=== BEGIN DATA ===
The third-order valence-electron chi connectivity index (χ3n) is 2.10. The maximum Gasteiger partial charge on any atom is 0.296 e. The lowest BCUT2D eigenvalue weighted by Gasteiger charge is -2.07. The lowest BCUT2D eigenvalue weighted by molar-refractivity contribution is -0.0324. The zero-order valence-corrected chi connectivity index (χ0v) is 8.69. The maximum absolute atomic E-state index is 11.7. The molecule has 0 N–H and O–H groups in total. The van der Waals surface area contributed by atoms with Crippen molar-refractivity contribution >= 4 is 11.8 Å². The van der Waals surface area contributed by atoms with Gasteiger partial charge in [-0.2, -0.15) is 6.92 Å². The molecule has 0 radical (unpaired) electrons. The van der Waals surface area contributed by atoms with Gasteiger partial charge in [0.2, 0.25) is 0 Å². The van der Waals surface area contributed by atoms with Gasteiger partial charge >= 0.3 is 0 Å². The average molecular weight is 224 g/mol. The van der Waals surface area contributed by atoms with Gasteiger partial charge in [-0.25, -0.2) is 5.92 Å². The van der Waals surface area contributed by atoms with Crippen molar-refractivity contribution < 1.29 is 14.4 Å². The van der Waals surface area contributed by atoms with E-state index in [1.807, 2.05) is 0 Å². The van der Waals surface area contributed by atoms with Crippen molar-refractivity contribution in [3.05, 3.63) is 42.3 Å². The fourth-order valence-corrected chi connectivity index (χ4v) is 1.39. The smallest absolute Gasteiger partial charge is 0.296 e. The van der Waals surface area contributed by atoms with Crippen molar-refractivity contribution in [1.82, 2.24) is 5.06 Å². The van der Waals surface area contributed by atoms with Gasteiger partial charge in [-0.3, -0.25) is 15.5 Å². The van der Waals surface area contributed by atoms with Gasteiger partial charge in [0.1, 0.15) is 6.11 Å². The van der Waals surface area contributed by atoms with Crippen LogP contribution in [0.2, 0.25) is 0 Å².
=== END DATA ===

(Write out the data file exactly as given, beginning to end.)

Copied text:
The third-order valence-electron chi connectivity index (χ3n) is 2.10. The maximum Gasteiger partial charge on any atom is 0.296 e. The lowest BCUT2D eigenvalue weighted by Gasteiger charge is -2.07. The lowest BCUT2D eigenvalue weighted by molar-refractivity contribution is -0.0324. The zero-order valence-corrected chi connectivity index (χ0v) is 8.69. The maximum absolute atomic E-state index is 11.7. The molecule has 0 N–H and O–H groups in total. The van der Waals surface area contributed by atoms with Crippen molar-refractivity contribution >= 4 is 11.8 Å². The van der Waals surface area contributed by atoms with Gasteiger partial charge in [-0.2, -0.15) is 6.92 Å². The molecule has 0 radical (unpaired) electrons. The van der Waals surface area contributed by atoms with Gasteiger partial charge in [0.2, 0.25) is 0 Å². The van der Waals surface area contributed by atoms with Gasteiger partial charge >= 0.3 is 0 Å². The average molecular weight is 224 g/mol. The van der Waals surface area contributed by atoms with Gasteiger partial charge in [-0.25, -0.2) is 5.92 Å². The van der Waals surface area contributed by atoms with Crippen molar-refractivity contribution < 1.29 is 14.4 Å². The van der Waals surface area contributed by atoms with E-state index in [1.807, 2.05) is 0 Å². The van der Waals surface area contributed by atoms with Crippen molar-refractivity contribution in [3.05, 3.63) is 42.3 Å². The fourth-order valence-corrected chi connectivity index (χ4v) is 1.39. The smallest absolute Gasteiger partial charge is 0.296 e. The van der Waals surface area contributed by atoms with Crippen molar-refractivity contribution in [1.82, 2.24) is 5.06 Å². The van der Waals surface area contributed by atoms with Gasteiger partial charge in [-0.3, -0.25) is 15.5 Å². The van der Waals surface area contributed by atoms with Gasteiger partial charge in [0.1, 0.15) is 6.11 Å². The van der Waals surface area contributed by atoms with Crippen LogP contribution in [0.2, 0.25) is 0 Å².